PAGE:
After a few test calls we found the mic to be clear and doesn’t pick up too much background noise.


I found the soundstage from the HD450’s to be somewhat narrow.
However they do have some depth and they image well with decent instrument separation.
I can clearly tell the instruments apart and can make out plucks and string swipes.
I compared them quickly to my HD25.I.II’s and the soundstage is very similar.


These headphones pack a hefty wallop once they’ve been broken in for a good day or so. They certainly have no difficulty reaching the lower frequencies yet have a tight accurate pace.


The mids here are a little murky. Very forward in the midrange, however this can be backed off in the apps EQ setting.


This is where the HD450’s shine. A good helping of clean crisp highs that have a little sparkle to them. Once I had the EQ set just right and played some High Res files the HD450’s revealed a detailed sound that I wasn’t expecting.

Wired vs Wireless:

I didn’t notice any discernible difference aside from the fact that when wired I could push more power through them. This tightened up the bass a touch but nothing too grand.


Sennheiser have made a good affordable pair of wireless ANC headphones that fit well into their £159.99 price tag.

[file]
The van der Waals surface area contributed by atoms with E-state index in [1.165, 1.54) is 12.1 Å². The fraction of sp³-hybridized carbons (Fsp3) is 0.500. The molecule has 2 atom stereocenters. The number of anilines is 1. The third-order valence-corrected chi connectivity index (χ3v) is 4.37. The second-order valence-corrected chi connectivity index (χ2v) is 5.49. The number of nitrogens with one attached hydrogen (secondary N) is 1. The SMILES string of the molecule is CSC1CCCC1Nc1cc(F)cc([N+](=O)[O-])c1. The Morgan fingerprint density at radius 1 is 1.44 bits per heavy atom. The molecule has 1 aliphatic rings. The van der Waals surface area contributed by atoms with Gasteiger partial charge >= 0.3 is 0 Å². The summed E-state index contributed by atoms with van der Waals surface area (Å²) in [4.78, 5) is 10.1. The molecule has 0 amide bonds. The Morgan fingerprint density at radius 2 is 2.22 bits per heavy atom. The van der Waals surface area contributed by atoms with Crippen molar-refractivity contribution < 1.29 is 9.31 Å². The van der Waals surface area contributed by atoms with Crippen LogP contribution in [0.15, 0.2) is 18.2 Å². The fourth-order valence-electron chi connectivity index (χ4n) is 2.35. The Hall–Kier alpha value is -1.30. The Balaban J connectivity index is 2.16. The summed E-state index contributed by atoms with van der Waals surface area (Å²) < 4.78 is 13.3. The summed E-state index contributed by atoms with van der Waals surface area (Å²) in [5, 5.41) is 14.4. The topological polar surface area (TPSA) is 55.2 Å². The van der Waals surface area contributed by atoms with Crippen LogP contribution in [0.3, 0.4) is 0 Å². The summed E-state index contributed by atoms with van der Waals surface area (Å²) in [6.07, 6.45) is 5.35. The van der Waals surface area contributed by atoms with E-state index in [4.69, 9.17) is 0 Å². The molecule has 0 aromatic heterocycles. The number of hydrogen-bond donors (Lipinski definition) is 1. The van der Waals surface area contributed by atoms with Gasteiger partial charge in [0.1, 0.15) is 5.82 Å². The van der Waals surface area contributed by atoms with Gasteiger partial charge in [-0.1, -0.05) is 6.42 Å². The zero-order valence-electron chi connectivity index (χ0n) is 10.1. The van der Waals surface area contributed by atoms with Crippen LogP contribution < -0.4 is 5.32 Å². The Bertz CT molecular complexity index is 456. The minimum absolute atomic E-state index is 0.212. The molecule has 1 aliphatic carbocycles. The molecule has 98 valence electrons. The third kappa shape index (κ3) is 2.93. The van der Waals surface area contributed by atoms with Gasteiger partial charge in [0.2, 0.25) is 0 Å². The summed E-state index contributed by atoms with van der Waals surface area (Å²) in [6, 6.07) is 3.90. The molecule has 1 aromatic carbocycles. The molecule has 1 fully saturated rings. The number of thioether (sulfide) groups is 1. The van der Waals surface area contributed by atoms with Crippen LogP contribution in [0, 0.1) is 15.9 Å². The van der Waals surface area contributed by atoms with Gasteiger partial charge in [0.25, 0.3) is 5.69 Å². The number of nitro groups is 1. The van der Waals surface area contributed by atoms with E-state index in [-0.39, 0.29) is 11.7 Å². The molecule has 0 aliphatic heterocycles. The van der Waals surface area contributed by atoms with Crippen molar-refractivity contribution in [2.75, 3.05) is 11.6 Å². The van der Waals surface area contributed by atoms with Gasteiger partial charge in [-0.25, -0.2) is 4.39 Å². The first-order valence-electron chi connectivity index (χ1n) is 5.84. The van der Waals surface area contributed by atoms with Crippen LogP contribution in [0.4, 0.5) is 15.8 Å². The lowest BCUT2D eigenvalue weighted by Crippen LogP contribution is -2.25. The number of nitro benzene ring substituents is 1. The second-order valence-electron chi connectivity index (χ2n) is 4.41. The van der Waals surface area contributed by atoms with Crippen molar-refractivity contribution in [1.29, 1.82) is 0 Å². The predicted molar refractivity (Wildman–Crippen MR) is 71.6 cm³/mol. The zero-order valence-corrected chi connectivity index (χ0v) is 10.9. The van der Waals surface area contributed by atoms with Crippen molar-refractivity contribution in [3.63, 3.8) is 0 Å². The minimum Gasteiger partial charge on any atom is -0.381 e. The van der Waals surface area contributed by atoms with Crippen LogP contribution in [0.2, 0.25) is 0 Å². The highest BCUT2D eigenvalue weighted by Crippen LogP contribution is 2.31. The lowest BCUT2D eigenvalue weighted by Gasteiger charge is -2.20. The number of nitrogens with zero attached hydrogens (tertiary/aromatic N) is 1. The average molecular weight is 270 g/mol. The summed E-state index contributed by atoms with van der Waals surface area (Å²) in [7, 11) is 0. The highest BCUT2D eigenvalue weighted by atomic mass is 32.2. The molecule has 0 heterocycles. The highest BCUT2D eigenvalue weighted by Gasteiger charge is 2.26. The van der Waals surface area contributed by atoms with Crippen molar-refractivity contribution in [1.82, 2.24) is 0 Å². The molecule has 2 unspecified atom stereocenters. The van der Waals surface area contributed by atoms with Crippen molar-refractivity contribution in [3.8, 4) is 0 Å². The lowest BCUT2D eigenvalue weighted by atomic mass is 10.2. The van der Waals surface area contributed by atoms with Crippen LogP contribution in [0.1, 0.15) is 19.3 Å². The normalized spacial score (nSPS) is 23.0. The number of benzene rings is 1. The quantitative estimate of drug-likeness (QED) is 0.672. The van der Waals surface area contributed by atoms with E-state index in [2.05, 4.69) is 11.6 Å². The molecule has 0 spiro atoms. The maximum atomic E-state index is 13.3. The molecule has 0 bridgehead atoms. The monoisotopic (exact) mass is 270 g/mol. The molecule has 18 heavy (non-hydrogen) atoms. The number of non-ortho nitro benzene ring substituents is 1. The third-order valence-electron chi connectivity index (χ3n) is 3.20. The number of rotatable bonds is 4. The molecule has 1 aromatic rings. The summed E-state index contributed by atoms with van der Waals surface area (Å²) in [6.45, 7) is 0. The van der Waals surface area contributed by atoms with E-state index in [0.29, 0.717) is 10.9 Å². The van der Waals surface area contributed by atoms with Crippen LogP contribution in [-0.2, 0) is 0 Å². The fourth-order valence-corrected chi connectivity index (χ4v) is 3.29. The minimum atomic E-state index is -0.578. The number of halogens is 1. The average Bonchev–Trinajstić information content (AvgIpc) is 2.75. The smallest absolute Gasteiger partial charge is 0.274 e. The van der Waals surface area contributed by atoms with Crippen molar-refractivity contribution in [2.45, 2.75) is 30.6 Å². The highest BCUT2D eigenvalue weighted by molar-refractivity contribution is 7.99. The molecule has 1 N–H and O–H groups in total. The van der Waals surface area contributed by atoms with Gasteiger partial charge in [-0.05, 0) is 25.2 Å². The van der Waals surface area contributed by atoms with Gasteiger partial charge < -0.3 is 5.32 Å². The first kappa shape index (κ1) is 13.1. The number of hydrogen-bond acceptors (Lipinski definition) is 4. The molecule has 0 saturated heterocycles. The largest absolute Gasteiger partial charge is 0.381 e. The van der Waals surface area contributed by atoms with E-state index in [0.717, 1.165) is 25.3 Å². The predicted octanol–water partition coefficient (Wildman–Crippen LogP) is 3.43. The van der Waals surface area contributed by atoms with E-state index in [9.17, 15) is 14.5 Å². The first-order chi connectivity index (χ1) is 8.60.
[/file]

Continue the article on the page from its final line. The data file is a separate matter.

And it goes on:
They have great sound characteristics and build that I would find in slightly more expensive headphones.

They are extremely comfy to wear and are somewhat easy on the eye.  

The lack of any markings on the buttons is an annoyance but the not the end of the world and has no effect on the performance of this item.

The ANC and mic are great and work as they are supposed to. The mic picks up my voice very clearly and at the same time not too much background noise is picked up.

I would definitely recommend these to someone looking for a budget pair of wireless ANC headphones that can pack a punch.

I listened to a varied selection of music and they performed well across the board.

Thank you Emily and Sennheiser for sending these out to me for review.